Amid focused attention on cybersecurity for T&D networks and power plants, one critical system is often overlooked: land-based radios. During an emergency, field crews rely on their ability to...
Experts say utilities are pushing transmission systems to unsafe limits.
When transmission-line rating assumptions do not match the physical realities of transmission networks, the consequences can be disastrous.
Timelines of line trips in Ohio and Indiana preceding the Aug. 14, 2003, blackout indicate that many lines failed because of phase-to-ground faults. Such faults can occur only if the lines are operated well above their design temperatures-due to inadequate clearances to trees and other objects under the line-or most likely, because of a combination of both conditions.
A news release of Aug. 22, 2003, from American Electric Power (AEP) reveals important information. It shows that at least four, and more likely, six transmission lines had phase-to-ground faults between 3:41 and 3:51 p.m., while the line loadings were substantially below assumed safe ratings. A later article in the identifies a total of 64 breaker actions in Ohio between noon and 4 p.m. on Aug. 14.
We believe that AEP bases its rating assumptions on actual ambient temperature, full sun, and a 3 ft./second wind speed. Compared with those assumptions, ambient temperatures in the area were slightly lower than assumed, but the sky was generally clear. PJM uses ambient-adjusted emergency ratings, with a wind speed of 1.5 knots (2.5 ft./second), while some utilities in the Midwest use wind speed assumptions up to 4.4 ft./second. Thus, an important question: Were these assumptions valid at the time of the emergency loads?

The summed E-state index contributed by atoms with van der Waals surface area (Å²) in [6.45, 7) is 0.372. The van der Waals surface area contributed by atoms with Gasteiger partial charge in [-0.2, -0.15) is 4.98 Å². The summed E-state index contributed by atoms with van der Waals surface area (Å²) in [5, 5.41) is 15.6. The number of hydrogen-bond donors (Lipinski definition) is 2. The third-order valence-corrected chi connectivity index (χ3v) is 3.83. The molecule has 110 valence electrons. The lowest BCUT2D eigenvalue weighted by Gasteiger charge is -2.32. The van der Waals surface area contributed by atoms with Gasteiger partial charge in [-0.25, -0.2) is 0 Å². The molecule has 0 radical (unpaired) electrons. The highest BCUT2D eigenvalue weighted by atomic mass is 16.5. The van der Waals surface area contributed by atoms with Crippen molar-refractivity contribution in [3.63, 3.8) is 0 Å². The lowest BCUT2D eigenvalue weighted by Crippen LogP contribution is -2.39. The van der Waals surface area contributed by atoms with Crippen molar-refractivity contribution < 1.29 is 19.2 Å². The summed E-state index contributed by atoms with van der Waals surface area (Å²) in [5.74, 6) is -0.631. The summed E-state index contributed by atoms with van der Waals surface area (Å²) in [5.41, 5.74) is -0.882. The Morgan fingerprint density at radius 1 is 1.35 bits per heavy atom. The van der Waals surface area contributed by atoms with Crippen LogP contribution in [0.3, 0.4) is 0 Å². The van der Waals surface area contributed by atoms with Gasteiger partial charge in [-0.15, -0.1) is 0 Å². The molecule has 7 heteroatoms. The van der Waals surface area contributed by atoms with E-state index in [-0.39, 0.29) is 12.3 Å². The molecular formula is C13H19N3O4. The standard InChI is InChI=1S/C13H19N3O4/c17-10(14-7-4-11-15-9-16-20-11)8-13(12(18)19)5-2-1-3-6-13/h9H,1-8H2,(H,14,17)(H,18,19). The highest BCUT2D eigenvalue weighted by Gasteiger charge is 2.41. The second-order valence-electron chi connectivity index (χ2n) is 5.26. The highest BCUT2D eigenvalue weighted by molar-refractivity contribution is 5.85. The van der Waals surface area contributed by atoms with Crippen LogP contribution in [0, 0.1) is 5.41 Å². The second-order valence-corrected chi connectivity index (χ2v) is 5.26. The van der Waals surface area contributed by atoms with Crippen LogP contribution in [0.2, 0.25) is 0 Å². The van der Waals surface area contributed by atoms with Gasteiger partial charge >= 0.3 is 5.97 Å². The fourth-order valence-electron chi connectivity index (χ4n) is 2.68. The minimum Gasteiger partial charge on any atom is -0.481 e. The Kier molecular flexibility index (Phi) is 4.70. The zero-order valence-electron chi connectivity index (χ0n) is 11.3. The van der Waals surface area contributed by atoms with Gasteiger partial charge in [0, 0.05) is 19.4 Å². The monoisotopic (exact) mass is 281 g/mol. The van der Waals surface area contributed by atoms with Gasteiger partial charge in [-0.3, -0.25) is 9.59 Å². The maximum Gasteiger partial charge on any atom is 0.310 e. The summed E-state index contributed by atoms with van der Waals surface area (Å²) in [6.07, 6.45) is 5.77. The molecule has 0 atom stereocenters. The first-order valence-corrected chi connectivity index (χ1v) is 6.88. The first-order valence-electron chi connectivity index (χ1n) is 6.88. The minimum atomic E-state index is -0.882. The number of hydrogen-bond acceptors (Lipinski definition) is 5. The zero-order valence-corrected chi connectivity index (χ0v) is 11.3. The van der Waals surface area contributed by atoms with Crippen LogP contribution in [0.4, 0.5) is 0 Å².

Traditionally, the engineering and planning functions of the transmission owners have determined thermal line rating assumptions. Unfortunately, these persons often have little or no understanding of meteorology, and they generally base their rating assumptions on weather data from National Weather Service sites. A quick review of weather data from National Weather Atlas shows that the median summer wind speed in Ohio averages about 12 ft./second and that the probability of wind speeds of less than 2.5 knots is only 2 to 5 percent. To a layman, this certainly would seem to indicate that the aforementioned wind speed assumptions are quite conservative.
But are they?
The National Weather Service sites in the area are generally located at airports and have anemometers with stall speeds of about 2.5 knots, or about 4 ft./second. Thus, winds speeds of the critical range of less than 2.5 knots are recorded as zeros. To make this data useful for estimation of low wind speeds, all of the data from the sites shown in Table 1 (see next page) for the period of noon to 5 p.m. were first aggregated, and the zero wind speed events were distributed based on Rayleigh distribution. Of the "zero readings," 55 percent were assigned a value of 2 knots (3.4 ft./second), 30 percent a value of 1 knot (1.7 ft./second), and 15 percent a value of 0 knots.
Next, the effect of the wind direction should be considered. A parallel wind has approximately 42 percent of the cooling effect of a perpendicular wind, while winds at intermittent angles have cooling effects between these two values. Because the transmission lines have many angles and go in